President Donald Trump to attend national March for Life on Friday

In a historic first, President Trump will be the first sitting U.S. president to attend and address the March for Life in person.

“See you on Friday…Big Crowd!” the president said Wednesday in a retweet of a video from last year’s march, posted by the national March for Life account.

Jeanne Mancini, president of March for Life, said in a statement that the organizers of the Washington, D.C., event are “deeply honored” to welcome Trump to the march.

“He will be the first president in history to attend and we are so excited for him to experience in person how passionate our marchers are about life and protecting the unborn,” she said.

She also praised the efforts Trump and his administration have made in increasing legal protections for the unborn.

“From the appointment of pro-life judges and federal workers, to cutting taxpayer funding for abortions here and abroad, to calling for an end to late-term abortions, President Trump and his Administration have been consistent champions for life and their support for the March for Life has been unwavering,” Mancini said. “We are grateful for all these pro-life accomplishments and look forward to gaining more victories for life in the future.”

Many of Trump’s pro-life policies – such as the restoration and expansion of the Mexico City Policy, which bars U.S. aid to foreign organizations that perform or promote abortions as a means of family planning – have been praised by the U.S. Conference of Catholic Bishops, while his crackdowns on immigration have frequently drawn criticism from the bishops.

Other political speakers at the March for Life this year will include First Lady of Louisiana Donna Hutto Edwards, Rep. Steve Scalise, R-LA, state senator Katrina Jackson, D-LA, and Rep. Chris Smith, R-NJ.

While Trump will be the first U.S. president to address the March in person, President Ronald Regan and President George W. Bush also delivered messages to the March for Life remotely via telephone in previous years.

In his 2004 message, Bush thanked the marchers for their “devotion to such a noble cause” and encouraged them to “continue with civility and respect to remind our fellow citizens that all life is sacred and worthy of protection,” the New York Times reported.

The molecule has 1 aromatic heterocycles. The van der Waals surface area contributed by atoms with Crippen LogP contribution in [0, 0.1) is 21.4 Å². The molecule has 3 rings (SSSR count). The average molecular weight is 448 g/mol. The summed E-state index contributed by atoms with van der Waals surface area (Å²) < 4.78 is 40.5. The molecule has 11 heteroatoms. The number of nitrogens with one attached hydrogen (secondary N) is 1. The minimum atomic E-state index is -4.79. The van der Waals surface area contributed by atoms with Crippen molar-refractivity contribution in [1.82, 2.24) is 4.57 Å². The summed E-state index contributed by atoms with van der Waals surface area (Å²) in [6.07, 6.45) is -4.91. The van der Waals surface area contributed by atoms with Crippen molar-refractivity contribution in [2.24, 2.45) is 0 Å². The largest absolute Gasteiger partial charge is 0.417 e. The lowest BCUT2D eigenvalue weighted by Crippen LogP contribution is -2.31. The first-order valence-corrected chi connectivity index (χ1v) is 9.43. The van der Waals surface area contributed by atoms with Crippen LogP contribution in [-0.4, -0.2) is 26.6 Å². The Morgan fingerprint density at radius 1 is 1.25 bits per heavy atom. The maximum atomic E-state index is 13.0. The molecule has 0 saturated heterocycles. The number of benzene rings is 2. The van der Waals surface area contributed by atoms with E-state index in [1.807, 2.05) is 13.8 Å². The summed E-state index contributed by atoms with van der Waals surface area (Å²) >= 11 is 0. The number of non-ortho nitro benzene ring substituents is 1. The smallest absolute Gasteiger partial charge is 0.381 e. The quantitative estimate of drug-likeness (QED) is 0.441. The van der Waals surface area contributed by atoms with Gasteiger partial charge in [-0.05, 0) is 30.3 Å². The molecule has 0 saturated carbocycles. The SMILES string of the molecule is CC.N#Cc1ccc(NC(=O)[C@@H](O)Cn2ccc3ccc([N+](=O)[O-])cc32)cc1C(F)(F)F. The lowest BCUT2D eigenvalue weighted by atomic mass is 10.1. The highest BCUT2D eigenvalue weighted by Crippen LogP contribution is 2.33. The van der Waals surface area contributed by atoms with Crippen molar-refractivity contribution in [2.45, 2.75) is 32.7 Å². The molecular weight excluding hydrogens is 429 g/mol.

In 2017, Vice President Mike Pence became the highest-ranking politician to address the March for Life in person. He encouraged attendees to let the pro-life movement be known “for love, not anger…let it be known for compassion, not confrontation.”

In 2018, U.S. Speaker Paul Ryan spoke at the March for Life while President Trump addressed attendees of the march via a videocast from the White House Rose Garden.

Last year, Trump also addressed the March via a pre-recorded message, which was introduced in person by Vice President Pence and Second Lady Karen Pence.

“When we look into the eyes of a newborn child we see the beauty of the human soul and the majesty of God’s creation, we know that every life has meaning and every life is worth protecting,” the president said last year. “I will always protect the first right in the Declaration of Independence, the right to life.”

Featured image by Addie Mena/CNA

COMING UP: Colorado residents celebrate life and urge others to protect unborn children

Sign up for a digital subscription to Denver Catholic!

Thousands of people raised their voices Jan. 11 and marched in the Celebrate Life March and Rally outside the Colorado State Capitol to call for human rights for unborn babies and urging people to sign a petition to get Initiative 120 on the 2020 ballot, which seeks to ban late-term abortions in Colorado.

The celebration began with a special mass at the Cathedral Basilica of the Immaculate Conception celebrated by Archbishop Samuel J. Aquila followed by the rally and march on the west steps of the state capitol.

“No matter what culture of death we live in, no matter what words of hate are spoken to us, no matter what persecution we experience…have the courage to proclaim the dignity of life from the moment of conception until natural death,” Archbishop Aquila told the crowd during the rally.